Three speakers at the BizTimes Media Wellness Summit, a breakfast event held on Friday, March 17, at Potawatomi Hotel & Casino in Milwaukee, spoke about how companies can boost employee performance while making them happier and healthier.
The speakers were Eliz Green, a job stress researcher and motivational wellness speaker; Dr. Jerry Halverson, medical director for Rogers Memorial Hospital-Oconomowoc and the FOCUS Adult Mood Disorders Program; and Dr. John Brill, director of medical operations for The Aurora Network.
The theme of Green’s talk was “What’s missing from your wellness program?” Over the past year-and-a-half, Green has been researching the causes of on-the-job stress. She said she originally approached her research with the idea in mind that most employees who were stressed on the job had an out-of-whack work-life balance. Her goal was to pinpoint a sweet spot that would reduce employee stress.
But what her research revealed was much different than what she anticipated. The No. 1 cause of stress wasn’t work-life balance issues, but miscommunications between managers and staff regarding productivity and accuracy expectations.
Green said she studied many companies going through periods of transition, such as blending staffs after an acquisition, where the problem was pronounced. She found employees who were forced to change their routines and the types of programs and technologies they were using as a result of the transition had elevated stress levels.
“Any time you change a technology, there’s a learning curve,” Green said. “But people are left to feel they don’t have time to adjust to that new technology because they’re being judged and they might be fired.”
Even though most managers tell their employees they understand it will take them a few weeks or months to get used to the new systems being implemented when it is first launched, unless that message is repeated consistently for a long period of time, employees fall victim to paranoia, Green said.
“You can have all kinds of wellness initiatives, but if the messaging isn’t consistent from the top down, it doesn’t matter,” she said.
Brill’s talk centered around three major and common health problems among employees: high blood pressure, high cholesterol and diabetes. Brill said those three health complications are major drivers of employer health care costs.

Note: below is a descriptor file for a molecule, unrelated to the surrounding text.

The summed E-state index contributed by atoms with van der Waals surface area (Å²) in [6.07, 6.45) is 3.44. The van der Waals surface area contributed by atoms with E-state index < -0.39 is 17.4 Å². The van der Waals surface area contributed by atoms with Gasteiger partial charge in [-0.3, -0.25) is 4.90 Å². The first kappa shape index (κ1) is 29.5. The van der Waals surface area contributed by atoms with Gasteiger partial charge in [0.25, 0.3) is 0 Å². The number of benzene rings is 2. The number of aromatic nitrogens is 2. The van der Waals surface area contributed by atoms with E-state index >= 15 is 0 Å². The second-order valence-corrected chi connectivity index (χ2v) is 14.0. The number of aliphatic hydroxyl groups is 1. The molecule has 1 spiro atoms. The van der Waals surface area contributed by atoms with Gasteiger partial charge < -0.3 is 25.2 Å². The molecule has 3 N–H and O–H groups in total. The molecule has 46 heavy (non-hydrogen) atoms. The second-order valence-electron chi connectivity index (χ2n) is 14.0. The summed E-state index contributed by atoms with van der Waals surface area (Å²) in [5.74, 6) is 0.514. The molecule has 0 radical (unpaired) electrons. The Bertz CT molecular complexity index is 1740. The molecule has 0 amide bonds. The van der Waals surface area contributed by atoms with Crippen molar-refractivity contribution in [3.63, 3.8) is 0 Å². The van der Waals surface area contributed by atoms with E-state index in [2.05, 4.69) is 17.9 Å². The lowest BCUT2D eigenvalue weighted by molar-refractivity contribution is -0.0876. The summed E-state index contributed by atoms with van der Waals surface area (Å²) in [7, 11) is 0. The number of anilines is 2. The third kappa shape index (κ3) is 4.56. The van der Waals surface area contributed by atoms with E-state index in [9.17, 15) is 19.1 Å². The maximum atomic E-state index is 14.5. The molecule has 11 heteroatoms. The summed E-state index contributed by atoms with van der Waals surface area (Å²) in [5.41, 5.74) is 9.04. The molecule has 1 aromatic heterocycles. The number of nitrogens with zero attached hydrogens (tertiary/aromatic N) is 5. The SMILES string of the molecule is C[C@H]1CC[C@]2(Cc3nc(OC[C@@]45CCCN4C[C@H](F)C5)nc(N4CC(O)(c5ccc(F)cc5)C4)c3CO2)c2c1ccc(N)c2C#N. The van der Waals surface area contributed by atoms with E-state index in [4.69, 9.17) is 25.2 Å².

He emphasized the importance of implementing office health and wellness programs to keep employees at risk for the diseases in the “pre stages.” By that, he meant encouraging healthy eating and exercise habits among employees so their pre-diabetes, for example, never turns into full-blown diabetes. Not only is this strategy better for the overall health of employees, but it also can greatly reduce company health care costs.
Brill recommended company leaders do things such as get rid of the soda machine, or replace sugary drinks with sparkling or flavored water. He also recommended small changes that promote more physical activity throughout the day, such as putting up signs to signify where the staircase is to encourage employees to march up to the office instead of taking the elevator.
And Halverson discussed the importance of good mental health in the workplace. Poor mental health can manifest itself at work in absenteeism and presenteeism (being at work but not fully functioning due to symptoms).
“They can also lead to irritability, which can cause trouble with your team working together and it also can cause increased substance use, which can cause a lot of the same issues the mental health issues do,” he said.
Workplace mental health issues are very common. Among the mental health challenges employers commonly face are depression, anxiety and substance use. Employers can battle these issues proactively by creating a mentally healthy workplace encouraging camaraderie and teamwork, Halverson said.
Employers can play an important role in helping the employee get the help he or she needs, so both parties can achieve their goal – getting the employee back to work.
“Obviously, you can communicate with the employee but there are certainly ways to do it that are more accepting and other ways to do it that feel more stigmatizing,” Halverson said. “Have this conversation. But you have to have it in a certain way.”